While copying large number of files, it's quite often to use multiple threads with RoboCopy (/MT[:n] option). Can this cause fragmentation on the destination drive? Sometimes I use Beyond compare for copying the file structures to maximum utilize the network/HDD bandwidth. This is also in a way of creating multiple threads. Can both of these cause fragmentation?

  • It depends on the size of the files you're copying. If you are copying a lot of smaller files, it makes sense to use threaded copying. If you are copying a lot of large files, you should probably avoid it. That being said, I couldn't find anything on the actual Microsoft website detailing this switch, so I don't know how much information you will find in regards to your question that isn't speculation (just warning you). – Breakthrough Jun 28 '11 at 18:35
  • I just testing copying 50K+ photos to a new drive using the /MT (8 threads) option and surprisingly there is zero fragmentation. – user986363 Jan 29 '16 at 22:46

If you are unsure you can simply check the copied files if they are fragmented and if yes in how many fragments.

To check a file you can use "Contig" by Microsoft/Mark Russinovich which allows to check fragmentation using the switch -a

contig -a <filename>


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  • Thank you. Are there any tools other than default defragmenter to defrag the file? – sarat Jul 4 '11 at 9:15
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    Contig is designed to defragment certain files and folders. The fragment analyze function is just a side function. – Robert Jul 4 '11 at 9:22

(Not an answer, but as a new user it appears that I can't directly comment on previous answers.)

In response to music2myear, multithreaded copies that do not preallocate space can indeed lead to to extreme fragmentation.

The scenario is this: fileA begins copying to block N on the disk. fileB begins copying to block N+1 on the disk. fileC begins copying to block N+2 on the disk. fileA needs another block, and copies to N+3. fileB needs another block and copies to N+4. And so on... until every file is completely fragmented, with no two blocks contiguous. fileA ends up being on blocks N,N+3,N+5,N+10,N+13 rather than N,N+1,N+2,N+3,N+4.

OK, so that's a little extreme; it probably doesn't become completely fragmented. But it illustrates the problem with multithreaded copy utilities that don't preallocate space. That said, I just tried the robocopy included with Server 2008R2 to copy a large number of files of varying sizes, and it didn't seem to create excess fragmentation. (Previous versions of robocopy were known to cause extreme fragmentation.) More testing is necessary.

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  • From personal experience, I run into fragmentation problem while running robocopy from Windows 10 recovery console trying to backup my data of 1TB hard drive (with BitLocker) into 8TB backup one. Robocopy began throwing errors that the volume is too fragmented to complete this operation. – mlt Apr 8 '18 at 3:02

It should not cause any more fragmentation than a single-threaded copy operation which looks for the first available space and then the next and so on as it copies.

Any drive with high read/writes and larger or mixed-size files ought to be defragmented regularly, unless you're using a filesystem that prevents fragmentation.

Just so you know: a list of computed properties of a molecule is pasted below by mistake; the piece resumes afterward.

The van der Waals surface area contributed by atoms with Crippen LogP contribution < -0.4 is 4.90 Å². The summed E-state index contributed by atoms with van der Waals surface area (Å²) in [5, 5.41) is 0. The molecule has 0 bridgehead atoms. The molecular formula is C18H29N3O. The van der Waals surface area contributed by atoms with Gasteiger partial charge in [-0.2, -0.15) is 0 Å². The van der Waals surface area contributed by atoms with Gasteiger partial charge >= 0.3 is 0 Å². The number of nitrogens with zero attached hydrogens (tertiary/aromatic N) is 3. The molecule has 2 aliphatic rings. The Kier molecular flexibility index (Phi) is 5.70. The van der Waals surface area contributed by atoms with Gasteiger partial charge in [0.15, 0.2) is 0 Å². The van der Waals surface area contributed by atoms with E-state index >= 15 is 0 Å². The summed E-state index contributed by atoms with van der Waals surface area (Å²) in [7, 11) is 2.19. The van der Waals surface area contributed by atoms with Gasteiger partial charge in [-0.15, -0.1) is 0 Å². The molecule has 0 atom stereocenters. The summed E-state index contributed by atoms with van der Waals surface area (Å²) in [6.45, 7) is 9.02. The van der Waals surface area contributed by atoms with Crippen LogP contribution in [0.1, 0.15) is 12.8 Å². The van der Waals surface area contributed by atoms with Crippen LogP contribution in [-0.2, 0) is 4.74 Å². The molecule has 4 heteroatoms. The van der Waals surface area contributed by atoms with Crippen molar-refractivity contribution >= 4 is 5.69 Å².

If you are very concerned about fragmentation, you should consider the benefits you gain by using multithreading (extreme benefit for large numbers of files, less benefit for few larger files) versus any performance hit you may experience from possible fragmentation.

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i have seen this:

  • RE-FORMAT E: as FAT32 (format M: /FS:FAT32 /Q), so nothing is on it
  • List E: (dir /A E:) and nothing is on it
  • Copy only one file from D: to E: without doing anything else till ends
  • List E: (dir /A E:) and there is only such file
  • See fragmentation of E: and it is horrible, file start is in middle of the partition, and it is in a lot of fragments (more than 10)

i had also Tried with robocopy and no success, still fragment it.

if i try to defragment after copy, nothing is done.

How to avoid it? I got it by doing some extra steps... and using XCOPY /J command...

I got it by doing this:

  • RE-FORMAT E: as FAT32 (format M: /FS:FAT32 /Q), so nothing is on it
  • List E: (dir /A E:) and nothing is on it
  • Copy only one file from D: to E: without doing anything else till ends (XCOPY /J D:\TEMP\TheFile.TheExtension E:\AAA), yes renaming it as AAA at the same time
  • Rename it back to its real name (REN E:\AAA TheFile.TheExtension)
  • List E: (dir /A E:) and there is only such file
  • See fragmentation of E: and the file is just one fragment, no fragmentation at all

I had tried with "copy" and "robocopy" without succed.

I had tried with "XCOPY /J ... " and succed!!!

Why? i do not know... but at least with "XCOPY /J ... " and worked when dest name was changed!!!

It seems like Windows is doing some abnormal things when dest name is some kinf of special name.

To see what i mention just try to use a FAT32 4113MB partition to hold a 4095MB pagefile.sys!!! and try to have it on just one fragment!!! no way to do it normally!!! but, hey, if from a console you re-format the partition and use XCOPY /J pagefile.sys E:AAA and then rename it... it stays in one fragment!!!

Hope this can help other people!

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